This is one more reason to make a priority of promoting collective health & statistical literacy. Which will, in turn, lead to the rapid growth of participatory medicine.

  4. kirsti says:

    Ok so this is just absurd and we all know big Pharma loves this kind of activity. But here is my question – when it comes to user-designed medical devices – where do we draw the line?? Is this is a different ethical question? I often wonder when I read about medical devices and the relationships between providers, hospitals and the manufacturers. I remember when working in genetics, if you were a professional and you went to work for one of the test manufacturers you were assumed to have gone to the ‘dark side’ and no longer a colleague. It is a sad comment that this behavior is now normalized in big Pharma….

  5. Sarah Greene says:

    It was less than 10 years ago when full disclosure became a standard requirement in the scientific literature. It was huge victory for science – one of those lightbulb moments when you wondered why it took so long.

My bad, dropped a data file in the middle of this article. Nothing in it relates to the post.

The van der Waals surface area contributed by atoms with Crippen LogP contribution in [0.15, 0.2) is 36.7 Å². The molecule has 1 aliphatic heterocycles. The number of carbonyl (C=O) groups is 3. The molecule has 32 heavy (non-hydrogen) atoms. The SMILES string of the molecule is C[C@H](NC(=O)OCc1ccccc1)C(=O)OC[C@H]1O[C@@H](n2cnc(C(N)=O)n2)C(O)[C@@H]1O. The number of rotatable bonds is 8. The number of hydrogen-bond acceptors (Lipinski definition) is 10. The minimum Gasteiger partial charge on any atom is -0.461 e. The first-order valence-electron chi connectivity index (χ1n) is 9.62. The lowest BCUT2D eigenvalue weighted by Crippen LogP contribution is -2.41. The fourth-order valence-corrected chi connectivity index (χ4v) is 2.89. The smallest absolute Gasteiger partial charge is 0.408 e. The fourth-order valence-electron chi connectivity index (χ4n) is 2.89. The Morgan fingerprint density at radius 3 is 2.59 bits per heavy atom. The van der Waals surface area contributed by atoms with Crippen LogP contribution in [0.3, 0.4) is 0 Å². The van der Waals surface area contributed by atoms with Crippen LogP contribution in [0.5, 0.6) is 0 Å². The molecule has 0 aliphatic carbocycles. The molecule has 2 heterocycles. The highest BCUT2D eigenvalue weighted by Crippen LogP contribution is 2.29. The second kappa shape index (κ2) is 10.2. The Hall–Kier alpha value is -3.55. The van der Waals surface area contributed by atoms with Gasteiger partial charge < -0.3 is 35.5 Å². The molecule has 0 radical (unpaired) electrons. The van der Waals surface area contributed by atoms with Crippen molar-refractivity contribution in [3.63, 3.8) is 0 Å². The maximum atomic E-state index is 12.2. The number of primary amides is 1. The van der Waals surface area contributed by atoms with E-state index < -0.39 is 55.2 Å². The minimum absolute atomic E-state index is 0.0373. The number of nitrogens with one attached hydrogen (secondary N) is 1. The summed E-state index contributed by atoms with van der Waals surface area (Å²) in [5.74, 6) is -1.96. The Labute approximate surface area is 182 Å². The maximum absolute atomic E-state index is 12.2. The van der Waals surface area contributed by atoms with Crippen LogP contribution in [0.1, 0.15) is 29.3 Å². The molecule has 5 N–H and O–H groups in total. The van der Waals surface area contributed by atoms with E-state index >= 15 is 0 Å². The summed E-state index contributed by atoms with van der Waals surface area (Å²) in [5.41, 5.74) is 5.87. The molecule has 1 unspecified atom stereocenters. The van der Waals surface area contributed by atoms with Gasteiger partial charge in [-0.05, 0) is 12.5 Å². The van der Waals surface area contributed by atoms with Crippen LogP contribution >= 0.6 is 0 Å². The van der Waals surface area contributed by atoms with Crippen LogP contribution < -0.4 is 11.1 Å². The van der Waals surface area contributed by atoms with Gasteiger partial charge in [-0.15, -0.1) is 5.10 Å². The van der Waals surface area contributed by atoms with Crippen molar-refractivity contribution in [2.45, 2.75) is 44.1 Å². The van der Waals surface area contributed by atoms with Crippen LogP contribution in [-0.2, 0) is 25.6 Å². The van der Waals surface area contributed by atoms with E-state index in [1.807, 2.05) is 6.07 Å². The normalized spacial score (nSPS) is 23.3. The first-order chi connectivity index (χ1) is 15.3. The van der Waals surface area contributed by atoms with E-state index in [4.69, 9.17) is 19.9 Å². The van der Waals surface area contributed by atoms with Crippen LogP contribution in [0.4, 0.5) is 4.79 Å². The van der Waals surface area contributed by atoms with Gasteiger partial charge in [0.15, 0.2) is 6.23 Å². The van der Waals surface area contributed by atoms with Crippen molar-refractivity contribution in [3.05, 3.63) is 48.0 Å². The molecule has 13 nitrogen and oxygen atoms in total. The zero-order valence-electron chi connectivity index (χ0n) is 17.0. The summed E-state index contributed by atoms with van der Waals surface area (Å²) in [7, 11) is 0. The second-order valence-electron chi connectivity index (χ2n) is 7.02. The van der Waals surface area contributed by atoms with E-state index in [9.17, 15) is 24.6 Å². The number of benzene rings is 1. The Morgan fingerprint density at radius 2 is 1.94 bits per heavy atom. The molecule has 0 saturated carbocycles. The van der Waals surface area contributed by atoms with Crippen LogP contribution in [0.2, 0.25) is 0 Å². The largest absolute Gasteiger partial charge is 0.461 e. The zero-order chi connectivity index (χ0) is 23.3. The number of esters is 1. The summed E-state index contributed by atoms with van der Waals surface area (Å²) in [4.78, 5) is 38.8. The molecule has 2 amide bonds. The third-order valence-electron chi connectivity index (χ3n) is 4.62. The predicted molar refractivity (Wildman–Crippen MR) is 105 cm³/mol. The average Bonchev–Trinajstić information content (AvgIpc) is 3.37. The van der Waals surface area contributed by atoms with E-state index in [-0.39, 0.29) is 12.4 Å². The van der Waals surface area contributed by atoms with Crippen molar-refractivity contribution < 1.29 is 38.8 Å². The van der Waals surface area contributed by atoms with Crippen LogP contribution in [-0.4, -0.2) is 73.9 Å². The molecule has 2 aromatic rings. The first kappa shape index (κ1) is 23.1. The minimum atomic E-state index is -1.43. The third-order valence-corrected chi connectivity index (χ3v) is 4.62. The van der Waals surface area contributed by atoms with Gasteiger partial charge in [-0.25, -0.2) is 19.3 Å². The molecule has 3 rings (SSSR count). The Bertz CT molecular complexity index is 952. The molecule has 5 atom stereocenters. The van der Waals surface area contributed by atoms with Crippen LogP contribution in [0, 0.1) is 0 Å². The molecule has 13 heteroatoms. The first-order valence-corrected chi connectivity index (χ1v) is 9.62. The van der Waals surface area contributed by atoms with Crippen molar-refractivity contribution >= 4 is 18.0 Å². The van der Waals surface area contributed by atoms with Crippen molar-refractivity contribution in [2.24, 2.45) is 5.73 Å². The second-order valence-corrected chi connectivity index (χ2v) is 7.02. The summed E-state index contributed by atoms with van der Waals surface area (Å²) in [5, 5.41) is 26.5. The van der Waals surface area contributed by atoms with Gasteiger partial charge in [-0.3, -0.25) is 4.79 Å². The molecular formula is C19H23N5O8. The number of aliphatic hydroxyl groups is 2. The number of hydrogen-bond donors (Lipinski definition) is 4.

I take a different view of whom to hold responsible in this instance and in the broader schema. It’s not the publishers or the authors or the pharmas to blame for the placement and font size of these passages. It’s irresponsible reporting. Journalism 101 teaches reporters to look at the fine print, but unfortunately there’s far more sensationalistic than responsible reporting. Careful journalism is much quieter than the fast and furious.

    More to the point, patients don’t get to wear that E-badge if they aren’t first Educated to understand Evidence. Two crucial elements, though, are prohibitive: first, most journal articles are not available to the public upon publication, thanks to the watered down open-access policy of the NIH. Second, how do we expect the average ’8th-grade-reading-level’ consumer to analyze and understand the scientific literature? This leads us to the pathetic state of U.S. science education at the junior high level – why shouldn’t an 8th grader be able to grasp it?